Home Buying in Portland>Question Details

Kveens, Home Buyer in Portland, OR

Separation--proof of primary residence without Legal Separation paperwork?

Asked by Kveens, Portland, OR Fri Dec 12, 2008

The mortgage underwriter is asking that we file a legal separation ($3200) to prove that the new property will be my primary residence. We are in counseling and are not ready to be so final yet, but I will move into the new property at closing. What can I provide this underwriter to prove primary residence besides a legal separation? I am NOT on the current mortgage we hold, only have name on the title and credit score is 806.

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Wow Kveens! Stellar credit score!! This might be a question for a mortgage consultant. I don't know if there's a way to sidestep this requirement by quit-claiming your rights to your present residence (which could put your rights to the property in jeopardy while negotiating your marriage). The lending rules have changed dramatically with the current credit crunch. Can I suggest you speak with your mortgage broker or call one of my favorites: Rodd Miller at Pacific Residential Mortgage 503-757-4497. Good luck! It's never easy to navigate these trying emotional times....
Janeese Jackson, Principal Broker
Real Estate Resource
0 votes Thank Flag Link Fri Dec 12, 2008

I have a loan that has your exact scenario and I've already have drawn documents. Oregon works differently on legal separation and some out of area lenders do not know this. As long as you and your spouse are willing to write out who will be responsible for what debts and mention whether there is any support of if support is not an issue, I can fund this loan.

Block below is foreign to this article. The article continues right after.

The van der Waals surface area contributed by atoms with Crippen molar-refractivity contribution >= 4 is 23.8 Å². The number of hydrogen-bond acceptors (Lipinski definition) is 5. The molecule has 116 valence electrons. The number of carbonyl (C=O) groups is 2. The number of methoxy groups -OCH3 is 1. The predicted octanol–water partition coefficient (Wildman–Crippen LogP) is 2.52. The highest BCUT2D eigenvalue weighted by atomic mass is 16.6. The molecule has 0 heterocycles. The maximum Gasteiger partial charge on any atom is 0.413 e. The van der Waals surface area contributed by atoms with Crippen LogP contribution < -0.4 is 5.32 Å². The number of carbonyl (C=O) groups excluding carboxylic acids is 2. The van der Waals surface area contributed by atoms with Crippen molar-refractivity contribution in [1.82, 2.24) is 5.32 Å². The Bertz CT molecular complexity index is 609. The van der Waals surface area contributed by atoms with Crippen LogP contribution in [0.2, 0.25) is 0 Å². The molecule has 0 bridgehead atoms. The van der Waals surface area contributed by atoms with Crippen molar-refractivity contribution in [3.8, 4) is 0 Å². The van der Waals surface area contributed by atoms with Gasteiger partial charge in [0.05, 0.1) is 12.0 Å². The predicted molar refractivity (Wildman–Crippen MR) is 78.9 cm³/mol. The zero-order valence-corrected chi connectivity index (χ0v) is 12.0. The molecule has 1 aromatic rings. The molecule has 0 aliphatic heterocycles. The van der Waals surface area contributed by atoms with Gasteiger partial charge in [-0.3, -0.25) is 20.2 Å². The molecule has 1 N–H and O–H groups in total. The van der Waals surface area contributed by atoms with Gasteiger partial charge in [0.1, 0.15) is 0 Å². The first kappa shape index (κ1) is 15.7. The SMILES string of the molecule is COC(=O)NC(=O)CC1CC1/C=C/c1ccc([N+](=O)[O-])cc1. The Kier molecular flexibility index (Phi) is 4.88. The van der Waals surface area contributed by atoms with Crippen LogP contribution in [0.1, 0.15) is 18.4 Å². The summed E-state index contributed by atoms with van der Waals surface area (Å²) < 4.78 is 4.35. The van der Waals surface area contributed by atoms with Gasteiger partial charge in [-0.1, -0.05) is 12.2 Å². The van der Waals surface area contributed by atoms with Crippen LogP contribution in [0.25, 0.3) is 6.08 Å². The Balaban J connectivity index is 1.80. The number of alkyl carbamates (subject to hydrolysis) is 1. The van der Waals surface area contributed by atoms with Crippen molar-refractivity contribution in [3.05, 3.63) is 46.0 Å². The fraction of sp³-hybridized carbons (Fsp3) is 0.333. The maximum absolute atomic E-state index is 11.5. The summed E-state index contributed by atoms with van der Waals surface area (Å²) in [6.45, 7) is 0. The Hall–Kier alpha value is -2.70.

I am a lender and can work with any buyer throughout the State of Oregon. If you visit our website, you can read all about us as well as see we are offering a 1/2 price special. We work at your pace starting with looking at the whole picture and, through a process of elimination, together we will mold your program until it is exactly the way you like it. We are very low key and we do not charge any up front fees. Another nice feature is that I do everything in house. If you click on my bio, you can read several testimonials from current and past clients.

Crystal Beard
Ambient Home Lending
Toll Free 877-777-9763
0 votes Thank Flag Link Thu Dec 18, 2008
Depending on divorce and community property law in your state, the lender is not only looking after their interest (knowing who is responsible), but also yours. If you are in a community property state, any contract entered into belongs to both. Much the same as your current loan and property are really a joint responsibility /liability and joint asset.

If you file the legal separation, your approval for the loan would be based on your individual credit score, assets and income and the new house your individual liability (along with any purchases, credit cards or anything else, now becomes separate liabilities.

The other possible alternative to explore might be to purchase it as a married couple then have the other party quit claim, as part of the divorce, but do not construe this as legal advice, consult your attorneys and mortgage broker for both state law and lender requirements.

The only other situation I know of wherein one of the married partners can purchase a property as a sole owner is if the funds used for the purchase were a separate and private monies prior to the marriage and funds have never been co-mingled within the community property. (I dont believe this is the case).

Best wishes, let cool heads and warm hearts prevail

gloria matthews
Jensen White Real Estate
Vancouver WA
0 votes Thank Flag Link Sun Dec 14, 2008
This might be a question for a real estate attorney. Also, you might want to check with a couple different broker (mortgage). Each lender has different rules. Good Luck. Jean

Jean Pritchard
John L Scott PTL
0 votes Thank Flag Link Fri Dec 12, 2008
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